THELMA MINER (LEFT), a longtime Brandon resident, enjoys a safer life at home thanks in part to her homeshare housemate, Anna Hardt. Photo by Karen Pike
BRANDON — Years ago, Thelma Miner, who is now a feisty 91-year-old, made her daughter Marie Perry promise that she would remain in her Brandon home for as long as possible. A nursing facility was off the table. But when Thelma began suffering memory loss, Marie knew it would take a team to fulfill that promise, especially with her living more than an hour away.
Four days a week, home health aides come in to make sure Thelma exercises and eats her lunch.
Thelma’s son and daughter-in-law live next door so they can regularly check-in and watch out for any deviation from Thelma’s daily routines...
RONNIE ROMANO PLAYS a keyboard in the “Cathedral Studio” at the bottom of the Elderly Services stairway with a group of seniors watching and enjoying the music via a Zoom connection.
Photo courtesy of Ken Schoen
MIDDLEBURY — If there was one silver lining to the COVID-19 pandemic, it was that arrived at the beginning of spring, when people of all ages could at least congregate outdoors with appropriate face attire and social distancing.
But a Vermont winter is nipping at our collective heels, prompting concerns about how seniors will be able to interact with other people and access diversions when their universe becomes distilled to just a few rooms at home.
“It’s not a happy picture,” said Joanne Corbett, executive director at Elderly Services Inc., known as ESI.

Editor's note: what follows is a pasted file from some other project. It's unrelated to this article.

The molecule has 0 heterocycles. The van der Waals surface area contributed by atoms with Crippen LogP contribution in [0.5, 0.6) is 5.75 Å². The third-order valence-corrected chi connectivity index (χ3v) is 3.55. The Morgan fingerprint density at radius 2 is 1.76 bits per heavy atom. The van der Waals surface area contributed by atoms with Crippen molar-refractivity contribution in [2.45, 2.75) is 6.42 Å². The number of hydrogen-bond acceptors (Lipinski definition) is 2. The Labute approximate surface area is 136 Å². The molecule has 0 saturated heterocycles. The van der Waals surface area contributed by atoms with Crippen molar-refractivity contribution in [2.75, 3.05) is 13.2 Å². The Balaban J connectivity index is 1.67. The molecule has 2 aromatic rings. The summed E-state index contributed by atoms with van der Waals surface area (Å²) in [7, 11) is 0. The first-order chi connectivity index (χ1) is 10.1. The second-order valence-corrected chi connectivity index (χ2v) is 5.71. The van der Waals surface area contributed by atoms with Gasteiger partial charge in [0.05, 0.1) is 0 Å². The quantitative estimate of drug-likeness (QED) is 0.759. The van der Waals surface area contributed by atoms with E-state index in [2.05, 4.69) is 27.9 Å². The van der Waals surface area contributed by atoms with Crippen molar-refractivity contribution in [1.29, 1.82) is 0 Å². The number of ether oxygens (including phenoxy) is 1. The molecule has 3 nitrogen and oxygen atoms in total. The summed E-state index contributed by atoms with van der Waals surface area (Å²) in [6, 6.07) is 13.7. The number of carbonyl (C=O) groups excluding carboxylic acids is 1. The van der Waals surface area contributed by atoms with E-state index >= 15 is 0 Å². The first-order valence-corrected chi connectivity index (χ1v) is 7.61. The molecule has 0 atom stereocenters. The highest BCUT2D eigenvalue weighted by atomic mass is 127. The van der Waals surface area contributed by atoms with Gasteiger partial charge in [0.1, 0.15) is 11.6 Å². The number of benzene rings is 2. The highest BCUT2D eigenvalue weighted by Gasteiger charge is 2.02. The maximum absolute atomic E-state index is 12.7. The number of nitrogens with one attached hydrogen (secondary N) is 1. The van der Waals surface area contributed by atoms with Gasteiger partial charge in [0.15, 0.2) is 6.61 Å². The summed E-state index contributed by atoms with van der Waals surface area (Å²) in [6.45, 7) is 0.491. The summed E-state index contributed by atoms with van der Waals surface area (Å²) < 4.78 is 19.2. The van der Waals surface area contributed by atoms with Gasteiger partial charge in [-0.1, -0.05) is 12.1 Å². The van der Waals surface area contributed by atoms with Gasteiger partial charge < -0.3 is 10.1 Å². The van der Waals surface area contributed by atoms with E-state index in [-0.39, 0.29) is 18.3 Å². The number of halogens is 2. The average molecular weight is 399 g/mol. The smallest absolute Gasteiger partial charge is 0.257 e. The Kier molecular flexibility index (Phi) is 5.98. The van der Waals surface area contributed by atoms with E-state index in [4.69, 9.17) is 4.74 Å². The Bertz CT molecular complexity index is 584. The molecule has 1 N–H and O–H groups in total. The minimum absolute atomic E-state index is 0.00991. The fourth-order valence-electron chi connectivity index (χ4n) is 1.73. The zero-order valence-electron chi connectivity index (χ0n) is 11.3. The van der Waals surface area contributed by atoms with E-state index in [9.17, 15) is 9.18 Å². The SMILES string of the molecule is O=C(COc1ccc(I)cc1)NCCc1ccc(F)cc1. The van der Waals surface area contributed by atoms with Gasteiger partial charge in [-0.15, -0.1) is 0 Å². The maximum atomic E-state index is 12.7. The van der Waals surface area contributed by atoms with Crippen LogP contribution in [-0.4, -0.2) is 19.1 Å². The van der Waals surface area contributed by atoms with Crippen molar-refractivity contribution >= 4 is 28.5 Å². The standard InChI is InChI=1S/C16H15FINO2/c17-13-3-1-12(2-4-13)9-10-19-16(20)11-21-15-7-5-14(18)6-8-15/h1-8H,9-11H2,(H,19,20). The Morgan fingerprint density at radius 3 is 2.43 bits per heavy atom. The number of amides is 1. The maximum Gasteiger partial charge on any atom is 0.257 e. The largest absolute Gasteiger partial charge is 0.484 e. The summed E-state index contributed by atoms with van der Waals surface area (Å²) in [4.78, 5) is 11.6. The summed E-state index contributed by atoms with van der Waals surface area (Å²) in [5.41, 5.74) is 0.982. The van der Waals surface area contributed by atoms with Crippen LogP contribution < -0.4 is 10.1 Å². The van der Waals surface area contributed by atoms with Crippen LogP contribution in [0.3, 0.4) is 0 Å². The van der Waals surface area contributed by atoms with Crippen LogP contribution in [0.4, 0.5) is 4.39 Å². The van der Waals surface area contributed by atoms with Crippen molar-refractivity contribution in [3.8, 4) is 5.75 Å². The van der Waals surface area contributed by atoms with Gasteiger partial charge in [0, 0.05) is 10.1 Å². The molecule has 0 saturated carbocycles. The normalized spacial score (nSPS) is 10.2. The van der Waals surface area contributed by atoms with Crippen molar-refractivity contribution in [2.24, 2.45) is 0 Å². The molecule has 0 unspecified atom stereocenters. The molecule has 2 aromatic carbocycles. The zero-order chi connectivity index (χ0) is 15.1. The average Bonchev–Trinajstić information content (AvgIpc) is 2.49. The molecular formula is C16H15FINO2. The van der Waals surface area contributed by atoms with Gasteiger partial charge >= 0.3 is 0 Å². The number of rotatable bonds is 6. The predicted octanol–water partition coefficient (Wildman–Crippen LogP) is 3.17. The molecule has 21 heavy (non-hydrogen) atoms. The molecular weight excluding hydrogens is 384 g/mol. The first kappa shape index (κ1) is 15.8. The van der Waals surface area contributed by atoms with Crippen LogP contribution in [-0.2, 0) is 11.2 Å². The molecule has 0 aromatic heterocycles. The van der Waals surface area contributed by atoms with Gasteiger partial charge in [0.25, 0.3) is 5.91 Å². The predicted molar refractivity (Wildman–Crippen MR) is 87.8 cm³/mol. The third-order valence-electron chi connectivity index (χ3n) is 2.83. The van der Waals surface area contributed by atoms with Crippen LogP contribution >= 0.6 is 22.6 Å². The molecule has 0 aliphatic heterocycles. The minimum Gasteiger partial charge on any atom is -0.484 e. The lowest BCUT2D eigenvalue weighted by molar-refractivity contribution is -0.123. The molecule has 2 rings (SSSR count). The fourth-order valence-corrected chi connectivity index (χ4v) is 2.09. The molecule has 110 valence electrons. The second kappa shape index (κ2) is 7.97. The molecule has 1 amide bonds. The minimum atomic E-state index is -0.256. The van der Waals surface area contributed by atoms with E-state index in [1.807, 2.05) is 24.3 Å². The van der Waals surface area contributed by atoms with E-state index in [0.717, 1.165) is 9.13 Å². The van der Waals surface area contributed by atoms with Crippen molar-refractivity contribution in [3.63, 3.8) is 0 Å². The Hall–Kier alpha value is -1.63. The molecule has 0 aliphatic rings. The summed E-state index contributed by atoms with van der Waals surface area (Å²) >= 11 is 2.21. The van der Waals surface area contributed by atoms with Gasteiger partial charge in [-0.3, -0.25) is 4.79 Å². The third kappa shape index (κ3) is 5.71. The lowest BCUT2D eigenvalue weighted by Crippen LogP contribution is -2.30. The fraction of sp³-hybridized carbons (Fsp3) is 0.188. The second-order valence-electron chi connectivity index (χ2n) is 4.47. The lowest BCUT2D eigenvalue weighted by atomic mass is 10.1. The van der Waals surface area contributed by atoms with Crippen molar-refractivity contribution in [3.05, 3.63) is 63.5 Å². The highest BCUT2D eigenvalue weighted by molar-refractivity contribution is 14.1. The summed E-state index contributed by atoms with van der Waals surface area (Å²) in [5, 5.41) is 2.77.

“We, at ESI, feel like what you’re...
MIDDLEBURY — Seniors at the Residence at Otter Creek in Middlebury and others around the state listened to and took part in an Oct. 8 conference that raised awareness of financial abuse that older Vermonters can encounter when they head into cyberspace.
The Financial Abuse Specialist Team of Vermont organized the all-day conference — held via the Zoom video conferencing software — during which community members and professionals discussed the risks senior citizens face online.
Debbie Deem, a former victim specialist with the FBI, keynoted a talk on romance imposter crimes. Romance imposter...
VERGENNES — Larry has always been a proud and independent man. But when health issues made it too risky for him to enjoy simple pleasures, such as cooking meals and cheering on local sports teams, finding support was essential. Larry’s diabetes and struggles with insulin reporting led to dangerously high glucose levels. He also experienced bacterial infections, nerve damage, and severe swelling in his legs causing frequent falls and injuries.
Larry said he used to worry every minute about not knowing who, or even if, someone would arrive at his home to help with meals and health care.
Beginning Oct. 1 Vermont seniors applying for 3SquaresVT are able to use a simple application and benefit renewal process as part of the new 3SquaresVT IN A SNAP program. The easy-to-use application is available to individuals and households age 60 or older and persons with disabilities.
“3SquaresVT IN A SNAP is an improvement to the State’s food assistance program,” says Katy Davis, Community Health Initiatives Director at Hunger Free Vermont. “Traditional applications can be lengthy to complete, and the benefit renewal process often burdensome, leaving many Vermonters’ benefits to lapse....